Christian MacLean wrote this guest post for Techvibes.
A little bit about Christian – he was lucky enough to discover technology at a young age, and after a few false starts (I hear he was a pro Snowboarder at one point!) he found a career in IT consulting. Fast-forward 13 years, and after working with clients in forestry, energy, retail, cable, and telecommunications, Christian gathered a talented team together to form Association.
Part IT consultancy, part start-up, Association likes to work with smart clients and clever consultants on interesting projects. Christian is currently an active consultant, is responsible for business development for Association, on the Board of Advisers for Chaordix, and leads the development of Associations social music sharing platform Cardinal.
I asked him what he was looking for in a VC and this letter sums it up:
Hello Mr VC. My name is Christian.
I know you meet a dozen new startups a week and even though you’re not in the elevator, everyone has an elevator pitch for you. I realize that you’re busy, and that and that for every 1 great idea there’s 100 (or maybe it’s more like 1000?) bad ideas but can I ask, what do you think we could improve on, and do you have any advice?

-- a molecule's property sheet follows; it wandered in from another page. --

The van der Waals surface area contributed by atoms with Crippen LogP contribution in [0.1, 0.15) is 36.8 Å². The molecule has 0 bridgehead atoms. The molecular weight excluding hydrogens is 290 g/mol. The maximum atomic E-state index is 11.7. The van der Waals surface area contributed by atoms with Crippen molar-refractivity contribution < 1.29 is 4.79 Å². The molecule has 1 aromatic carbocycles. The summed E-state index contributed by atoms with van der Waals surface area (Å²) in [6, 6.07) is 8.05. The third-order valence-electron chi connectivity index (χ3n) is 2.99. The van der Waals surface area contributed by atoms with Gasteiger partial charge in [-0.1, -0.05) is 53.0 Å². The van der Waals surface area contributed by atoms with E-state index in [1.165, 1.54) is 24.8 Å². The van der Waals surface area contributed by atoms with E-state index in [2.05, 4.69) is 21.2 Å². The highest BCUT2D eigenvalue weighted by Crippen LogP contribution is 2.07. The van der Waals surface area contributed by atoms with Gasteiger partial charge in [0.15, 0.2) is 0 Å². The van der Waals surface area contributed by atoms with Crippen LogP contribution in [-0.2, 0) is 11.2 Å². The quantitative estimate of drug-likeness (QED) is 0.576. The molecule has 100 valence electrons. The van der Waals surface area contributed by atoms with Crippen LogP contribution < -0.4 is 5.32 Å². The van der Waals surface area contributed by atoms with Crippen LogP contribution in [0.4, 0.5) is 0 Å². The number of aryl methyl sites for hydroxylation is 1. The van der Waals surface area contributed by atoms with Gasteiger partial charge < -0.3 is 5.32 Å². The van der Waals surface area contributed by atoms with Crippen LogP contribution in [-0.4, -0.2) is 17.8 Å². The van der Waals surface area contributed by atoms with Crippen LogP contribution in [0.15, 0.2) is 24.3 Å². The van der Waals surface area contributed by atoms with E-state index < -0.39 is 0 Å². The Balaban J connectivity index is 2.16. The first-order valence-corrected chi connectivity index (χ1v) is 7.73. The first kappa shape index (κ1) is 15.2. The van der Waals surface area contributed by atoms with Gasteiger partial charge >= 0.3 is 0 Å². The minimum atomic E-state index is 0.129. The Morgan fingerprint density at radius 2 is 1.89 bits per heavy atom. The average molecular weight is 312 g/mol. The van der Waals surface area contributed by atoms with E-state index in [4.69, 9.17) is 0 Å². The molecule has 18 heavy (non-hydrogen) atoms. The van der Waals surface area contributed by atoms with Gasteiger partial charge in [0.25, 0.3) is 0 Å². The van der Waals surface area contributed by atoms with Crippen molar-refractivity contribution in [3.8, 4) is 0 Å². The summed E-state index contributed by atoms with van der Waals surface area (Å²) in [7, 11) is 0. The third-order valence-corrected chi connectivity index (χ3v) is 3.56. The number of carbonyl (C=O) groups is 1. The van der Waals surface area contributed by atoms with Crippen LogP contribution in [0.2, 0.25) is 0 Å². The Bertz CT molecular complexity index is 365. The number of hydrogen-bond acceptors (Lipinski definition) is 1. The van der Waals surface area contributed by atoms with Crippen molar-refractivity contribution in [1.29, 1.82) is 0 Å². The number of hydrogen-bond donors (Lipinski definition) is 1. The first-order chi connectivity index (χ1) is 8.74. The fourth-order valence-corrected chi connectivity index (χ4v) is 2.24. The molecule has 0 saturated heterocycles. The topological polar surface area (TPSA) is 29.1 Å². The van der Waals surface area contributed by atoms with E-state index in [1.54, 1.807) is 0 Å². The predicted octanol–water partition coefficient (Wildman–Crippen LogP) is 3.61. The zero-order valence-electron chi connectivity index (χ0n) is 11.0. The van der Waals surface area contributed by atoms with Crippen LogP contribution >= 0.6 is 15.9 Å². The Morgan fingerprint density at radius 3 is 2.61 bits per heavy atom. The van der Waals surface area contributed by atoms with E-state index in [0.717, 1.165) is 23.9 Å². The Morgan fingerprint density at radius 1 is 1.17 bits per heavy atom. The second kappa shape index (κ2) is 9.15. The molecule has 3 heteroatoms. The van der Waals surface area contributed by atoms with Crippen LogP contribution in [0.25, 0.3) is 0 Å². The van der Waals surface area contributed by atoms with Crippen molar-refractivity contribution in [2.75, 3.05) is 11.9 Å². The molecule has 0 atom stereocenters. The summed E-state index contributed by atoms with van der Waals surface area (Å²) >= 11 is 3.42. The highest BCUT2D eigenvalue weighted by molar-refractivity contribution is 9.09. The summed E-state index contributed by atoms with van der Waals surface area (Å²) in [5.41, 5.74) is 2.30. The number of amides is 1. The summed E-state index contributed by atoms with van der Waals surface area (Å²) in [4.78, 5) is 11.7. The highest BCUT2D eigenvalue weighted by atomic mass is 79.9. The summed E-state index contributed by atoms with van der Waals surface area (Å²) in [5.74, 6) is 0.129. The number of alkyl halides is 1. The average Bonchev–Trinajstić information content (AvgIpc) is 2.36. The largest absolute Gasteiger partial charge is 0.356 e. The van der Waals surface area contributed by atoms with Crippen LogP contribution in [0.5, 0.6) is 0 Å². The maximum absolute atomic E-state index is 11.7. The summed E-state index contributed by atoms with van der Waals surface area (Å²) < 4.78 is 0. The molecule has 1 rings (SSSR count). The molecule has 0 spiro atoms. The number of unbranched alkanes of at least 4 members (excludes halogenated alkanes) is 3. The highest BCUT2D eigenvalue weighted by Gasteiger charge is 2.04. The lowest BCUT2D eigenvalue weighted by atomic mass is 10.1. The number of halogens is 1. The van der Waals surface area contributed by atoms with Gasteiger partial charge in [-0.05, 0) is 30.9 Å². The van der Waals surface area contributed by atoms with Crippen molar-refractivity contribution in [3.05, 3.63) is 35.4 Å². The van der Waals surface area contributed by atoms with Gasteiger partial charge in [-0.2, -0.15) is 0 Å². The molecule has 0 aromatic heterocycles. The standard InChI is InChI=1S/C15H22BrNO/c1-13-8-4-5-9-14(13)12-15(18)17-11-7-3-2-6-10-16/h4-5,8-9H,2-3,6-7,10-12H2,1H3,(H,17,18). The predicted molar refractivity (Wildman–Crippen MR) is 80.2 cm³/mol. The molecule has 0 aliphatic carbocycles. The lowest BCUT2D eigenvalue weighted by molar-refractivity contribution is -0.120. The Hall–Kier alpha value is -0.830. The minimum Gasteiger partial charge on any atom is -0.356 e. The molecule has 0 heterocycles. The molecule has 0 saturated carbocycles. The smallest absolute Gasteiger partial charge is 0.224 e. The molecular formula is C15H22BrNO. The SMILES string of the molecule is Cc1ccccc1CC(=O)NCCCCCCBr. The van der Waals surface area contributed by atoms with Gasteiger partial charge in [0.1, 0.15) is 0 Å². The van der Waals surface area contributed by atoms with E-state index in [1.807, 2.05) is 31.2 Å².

Here’s the deal – I’m not 20. I have a home, and a family, and to be honest, I’ve had my share of Ramen, so everything I read about being in a startup seems to not quite apply to me. I have a 9-5 that I use to fund us. Yes – that does take a ton of work, but I believe in my vision so much that I’m willing to put in the serious hours. I also have maturity, years of experience, and I’ve managed to build an amazing team. We’re pouring ourselves into this, and in our hearts we believe that we’re making something really, really special.
So I gathered the guts and cut in line to talk to you because I’ve read a bit about you and your really successful last project. I admire what you built, and I’d like to get to know you a bit. I think it would be helpful to build a relationship with someone who understands what we’re trying to accomplish and can give us advice on how to not make the same mistakes you did, or who we should talk to or get to know. You always say you invest in people, not ideas. Well, I’d like you to invest in me.
I’m not asking for help with nothing in return. I really do want to talk to you and see if you could help us get over at the big cash hurdles we’ll face in the future. But I’m proud of what we’ve built and want to make sure you’re a good fit for what we’re doing. The idea of coming to you with my hand out for anything more then a handshake right now seems… weird. So here’s my card. Can I buy you a beer?